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Deep in thought: What is a "law of physics," anyway?


One thing that's both disconcerting and exhilarating about physics is how many seemingly simple questions remain unanswered. When you hear the questions that physicists struggle with, you sometimes say to yourself, Wait, you mean they don't even know that? Physics might be defined as the subject that tries to figure out why the world may look incomprehensibly complex at first, but on closer examination is governed by simple laws. Those laws, applied repeatedly, build up the complexity. From this definition, you'd presume that physicists have at least sorted out what they mean by "law".


Why should nature be governed by laws? Why should those laws be expressible in terms of mathematics? Why should they be formulated within space and time? These were the questions posed at a fascinating workshop two weeks ago at the Perimeter Institute, the sequel to a workshop held at Arizona State University in December 2008. One of the participants, Sabine Hossenfelder, talked about it yesterday at Backreaction, one of the most consistently thoughtful of all physics blogs. The bottom line is that the organizers had better start planning on more sequels, because the questions seem as intractable as ever.

I don't think I'd ever been to a conference quite like this workshop. Where else could I have heard a derivation of the theory of quantum mechanics, an argument against polytheism, and a trick for giving directions to a place you don't know, all in the span of a couple of hours? The participants were a mix of physicists and academic philosophers. These two communities were very close in the days of Einstein, but then drifted apart. In his book Dreams of a Final Theory, particle physicist Steven Weinberg had a chapter entitled "Against Philosophy" that summarized the disdain physicists of his generation felt for the subject. But as I wrote in an essay several years ago, times are changing, largely because many physicists think their search for a unified theory is stalling for a failure to think through philosophical questions. At meetings where the two groups come together, they strike me as quite compatible. The philosophers in attendance tend to have training in physics, and the physicists, even if they can't tell their Hegel from their Heidegger, are eager to learn.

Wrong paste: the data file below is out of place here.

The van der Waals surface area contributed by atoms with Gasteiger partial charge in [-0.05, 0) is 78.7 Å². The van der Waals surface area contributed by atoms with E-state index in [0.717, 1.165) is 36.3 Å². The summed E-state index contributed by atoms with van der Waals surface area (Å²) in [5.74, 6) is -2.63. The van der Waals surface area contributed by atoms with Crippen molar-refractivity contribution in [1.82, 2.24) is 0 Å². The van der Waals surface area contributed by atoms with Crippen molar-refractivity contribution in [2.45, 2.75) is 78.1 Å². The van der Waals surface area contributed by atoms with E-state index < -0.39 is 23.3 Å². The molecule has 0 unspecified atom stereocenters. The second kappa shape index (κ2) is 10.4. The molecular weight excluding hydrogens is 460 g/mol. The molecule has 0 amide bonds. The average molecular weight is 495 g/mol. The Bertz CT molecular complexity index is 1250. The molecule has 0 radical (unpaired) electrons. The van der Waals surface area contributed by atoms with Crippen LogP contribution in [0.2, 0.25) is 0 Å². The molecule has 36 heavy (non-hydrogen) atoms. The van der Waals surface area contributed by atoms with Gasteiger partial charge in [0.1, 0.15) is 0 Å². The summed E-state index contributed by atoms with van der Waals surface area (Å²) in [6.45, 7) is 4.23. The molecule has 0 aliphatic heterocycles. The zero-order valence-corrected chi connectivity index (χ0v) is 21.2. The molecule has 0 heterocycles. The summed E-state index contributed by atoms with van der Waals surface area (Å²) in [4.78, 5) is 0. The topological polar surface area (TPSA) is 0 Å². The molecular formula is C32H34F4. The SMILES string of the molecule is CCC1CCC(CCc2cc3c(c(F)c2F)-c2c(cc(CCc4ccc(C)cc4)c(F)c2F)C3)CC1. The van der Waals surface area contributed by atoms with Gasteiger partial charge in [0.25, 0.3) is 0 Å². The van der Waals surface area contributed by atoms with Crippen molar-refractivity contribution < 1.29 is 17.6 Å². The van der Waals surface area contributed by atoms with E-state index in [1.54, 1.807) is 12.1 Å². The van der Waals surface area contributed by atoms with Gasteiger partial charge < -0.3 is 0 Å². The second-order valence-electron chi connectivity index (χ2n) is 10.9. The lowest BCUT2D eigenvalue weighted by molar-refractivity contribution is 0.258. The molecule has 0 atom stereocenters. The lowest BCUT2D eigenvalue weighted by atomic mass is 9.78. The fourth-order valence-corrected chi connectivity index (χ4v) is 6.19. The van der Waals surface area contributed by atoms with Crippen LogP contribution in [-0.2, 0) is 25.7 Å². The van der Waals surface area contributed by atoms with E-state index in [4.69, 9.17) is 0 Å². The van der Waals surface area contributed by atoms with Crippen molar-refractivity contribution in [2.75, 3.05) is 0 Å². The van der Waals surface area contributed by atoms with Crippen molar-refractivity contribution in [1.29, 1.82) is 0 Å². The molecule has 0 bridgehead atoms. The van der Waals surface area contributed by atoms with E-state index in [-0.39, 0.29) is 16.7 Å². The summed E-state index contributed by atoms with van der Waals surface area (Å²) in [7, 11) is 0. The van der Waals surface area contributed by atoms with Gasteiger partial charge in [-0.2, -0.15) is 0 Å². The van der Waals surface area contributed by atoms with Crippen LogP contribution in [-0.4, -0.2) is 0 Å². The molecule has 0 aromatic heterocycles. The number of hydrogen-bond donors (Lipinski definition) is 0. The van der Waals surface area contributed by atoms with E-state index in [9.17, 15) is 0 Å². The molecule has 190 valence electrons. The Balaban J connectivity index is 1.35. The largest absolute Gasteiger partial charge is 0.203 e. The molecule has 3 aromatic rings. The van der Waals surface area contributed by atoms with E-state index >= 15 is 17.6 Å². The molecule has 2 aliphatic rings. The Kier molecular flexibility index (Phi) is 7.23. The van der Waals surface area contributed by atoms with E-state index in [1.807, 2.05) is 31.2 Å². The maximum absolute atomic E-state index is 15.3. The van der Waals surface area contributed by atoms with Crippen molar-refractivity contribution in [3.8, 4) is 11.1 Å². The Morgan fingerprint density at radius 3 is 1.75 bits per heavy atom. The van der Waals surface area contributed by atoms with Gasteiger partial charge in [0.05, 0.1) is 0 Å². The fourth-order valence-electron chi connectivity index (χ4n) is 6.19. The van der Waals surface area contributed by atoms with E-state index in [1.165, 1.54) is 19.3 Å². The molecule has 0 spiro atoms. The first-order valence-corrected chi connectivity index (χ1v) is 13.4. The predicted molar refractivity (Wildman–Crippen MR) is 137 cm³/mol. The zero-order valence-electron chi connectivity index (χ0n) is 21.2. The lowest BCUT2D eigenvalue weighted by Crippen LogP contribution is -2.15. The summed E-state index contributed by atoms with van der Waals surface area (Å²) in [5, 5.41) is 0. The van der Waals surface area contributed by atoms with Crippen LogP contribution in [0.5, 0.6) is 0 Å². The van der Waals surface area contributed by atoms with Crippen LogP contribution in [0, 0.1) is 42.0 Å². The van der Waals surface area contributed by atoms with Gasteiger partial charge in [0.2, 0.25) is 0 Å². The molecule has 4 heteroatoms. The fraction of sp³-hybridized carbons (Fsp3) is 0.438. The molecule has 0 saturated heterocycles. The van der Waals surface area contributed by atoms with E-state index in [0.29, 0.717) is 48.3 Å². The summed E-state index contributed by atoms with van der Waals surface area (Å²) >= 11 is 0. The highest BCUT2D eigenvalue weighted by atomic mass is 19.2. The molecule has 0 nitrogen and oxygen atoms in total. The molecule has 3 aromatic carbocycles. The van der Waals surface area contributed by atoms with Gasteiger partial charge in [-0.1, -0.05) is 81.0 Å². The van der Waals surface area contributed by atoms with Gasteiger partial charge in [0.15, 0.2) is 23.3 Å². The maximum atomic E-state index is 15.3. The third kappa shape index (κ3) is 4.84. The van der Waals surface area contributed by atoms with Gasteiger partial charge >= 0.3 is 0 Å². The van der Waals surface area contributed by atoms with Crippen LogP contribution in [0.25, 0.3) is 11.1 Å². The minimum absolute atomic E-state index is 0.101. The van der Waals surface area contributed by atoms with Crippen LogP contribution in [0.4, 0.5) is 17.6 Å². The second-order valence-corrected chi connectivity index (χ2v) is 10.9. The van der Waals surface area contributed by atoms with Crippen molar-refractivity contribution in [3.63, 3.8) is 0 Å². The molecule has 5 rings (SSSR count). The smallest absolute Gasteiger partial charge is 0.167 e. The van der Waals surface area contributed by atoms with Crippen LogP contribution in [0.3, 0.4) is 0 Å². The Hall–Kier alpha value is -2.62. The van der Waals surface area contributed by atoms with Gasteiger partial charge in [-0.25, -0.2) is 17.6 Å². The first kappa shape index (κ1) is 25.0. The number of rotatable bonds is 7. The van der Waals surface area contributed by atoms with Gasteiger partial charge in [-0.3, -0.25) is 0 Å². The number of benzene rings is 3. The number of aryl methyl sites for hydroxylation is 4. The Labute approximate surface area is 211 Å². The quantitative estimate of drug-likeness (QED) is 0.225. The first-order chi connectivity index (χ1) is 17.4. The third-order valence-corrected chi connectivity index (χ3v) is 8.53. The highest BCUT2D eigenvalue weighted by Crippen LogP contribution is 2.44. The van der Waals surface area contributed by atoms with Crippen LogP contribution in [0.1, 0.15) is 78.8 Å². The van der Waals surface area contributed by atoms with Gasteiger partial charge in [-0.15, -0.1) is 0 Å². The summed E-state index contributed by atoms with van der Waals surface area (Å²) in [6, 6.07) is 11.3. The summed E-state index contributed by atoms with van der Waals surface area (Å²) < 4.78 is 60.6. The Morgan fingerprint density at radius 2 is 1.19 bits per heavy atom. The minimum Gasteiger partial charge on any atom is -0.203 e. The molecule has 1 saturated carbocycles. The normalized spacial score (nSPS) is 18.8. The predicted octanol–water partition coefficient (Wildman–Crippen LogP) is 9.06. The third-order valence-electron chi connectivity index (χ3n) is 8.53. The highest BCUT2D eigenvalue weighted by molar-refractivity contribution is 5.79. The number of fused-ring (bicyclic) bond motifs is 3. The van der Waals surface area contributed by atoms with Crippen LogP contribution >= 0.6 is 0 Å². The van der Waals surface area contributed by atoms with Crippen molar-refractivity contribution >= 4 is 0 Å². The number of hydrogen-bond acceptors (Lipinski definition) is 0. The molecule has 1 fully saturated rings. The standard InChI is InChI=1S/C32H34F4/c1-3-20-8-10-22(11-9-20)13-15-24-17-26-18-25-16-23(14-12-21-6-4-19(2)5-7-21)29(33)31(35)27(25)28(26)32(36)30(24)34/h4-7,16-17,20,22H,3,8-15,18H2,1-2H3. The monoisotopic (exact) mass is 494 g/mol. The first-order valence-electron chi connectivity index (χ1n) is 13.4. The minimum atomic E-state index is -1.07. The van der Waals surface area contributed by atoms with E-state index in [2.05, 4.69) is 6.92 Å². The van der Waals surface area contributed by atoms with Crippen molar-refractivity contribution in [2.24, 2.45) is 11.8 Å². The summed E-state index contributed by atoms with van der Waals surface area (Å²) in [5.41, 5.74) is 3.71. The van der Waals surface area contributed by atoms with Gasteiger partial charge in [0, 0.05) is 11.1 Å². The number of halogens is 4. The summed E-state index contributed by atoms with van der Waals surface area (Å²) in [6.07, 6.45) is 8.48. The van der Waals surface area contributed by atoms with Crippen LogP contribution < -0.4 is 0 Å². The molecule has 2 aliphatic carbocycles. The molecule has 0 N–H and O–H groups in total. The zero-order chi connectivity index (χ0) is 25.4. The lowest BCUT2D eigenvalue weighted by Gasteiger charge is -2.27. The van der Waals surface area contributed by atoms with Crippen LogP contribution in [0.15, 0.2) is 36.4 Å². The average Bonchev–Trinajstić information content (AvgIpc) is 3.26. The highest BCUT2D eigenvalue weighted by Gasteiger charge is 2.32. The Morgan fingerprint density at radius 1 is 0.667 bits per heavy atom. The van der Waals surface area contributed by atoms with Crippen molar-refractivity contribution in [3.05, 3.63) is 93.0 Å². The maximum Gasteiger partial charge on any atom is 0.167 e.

Their main difference is style. Physicists tend to speak rather loosely and rely on mathematics to back them up, whereas philosophers are more meticulous rhetorically (sometime to a fault). Physicists also have a tendency of interrupting speakers with questions early and often, preventing the philosophers from ever getting to their point. "Philosophers are much more civilized than physicists are," mused (physicist) Niayesh Afshordi.

What really made this workshop odd, though, is that, with a few exceptions, the talks were long on assertions and short on arguments. It was essentially a three-day brainstorming session, meant to provoke and send the participants home with new ideas they might eventually weave into their work, rather than convey concrete results. That very quality makes writing a blog post about it as challenging as summarizing Proust. Pour yourself a cup of coffee and settle back.

What are laws?

The first several speakers went straight for the question of what laws are. Among them were philosopher John Roberts of the University of North Carolina at Chapel Hill. (Video of his talk is here.) A law not only describes a pattern in nature, but distinguishes between patterns that arise by chance and those that are always there, independent of the particulars of a situation. What this means is frustratingly tricky to pin down, and it gets worse when you talk about the entire universe. If the universe is all there is, how could it have been any different? If it couldn't have, then what's the difference between a chance pattern and an inherent one?

Roberts reviewed some leading philosophical schools of thought, found them wanting, and argued that the concept of a law is inseparable from the way that physicists discover laws. Their main tool is a controlled experiment, which, by its very nature, looks for patterns that hold whatever the specific conditions might be. I confess that I didn't understand how Roberts's approach helps with the questions we most care about: Why is nature is patterned rather than chaotic? Why does a law gleaned from one situation (say, falling apples) works in unrelated situations (orbiting planets)? But it does seem useful to acknowledge that our laws, even if they capture some objective reality, are conditioned by our process of discovery.

The following speaker, physicist Marcelo Gleiser of Dartmouth, made a similar point in a physics-y way: science, he said, is very tool-dependent. But he then went off in a different direction, arguing that a final theory is a false dream because new tools invariably mean new discoveries. Backreaction has more commentary on his talk, which you can watch for yourself, and there's always Gleiser's new book. Throughout the workshop, the participants kept returning to the concern that there may be no final, unified theory, but only a patchwork of theories.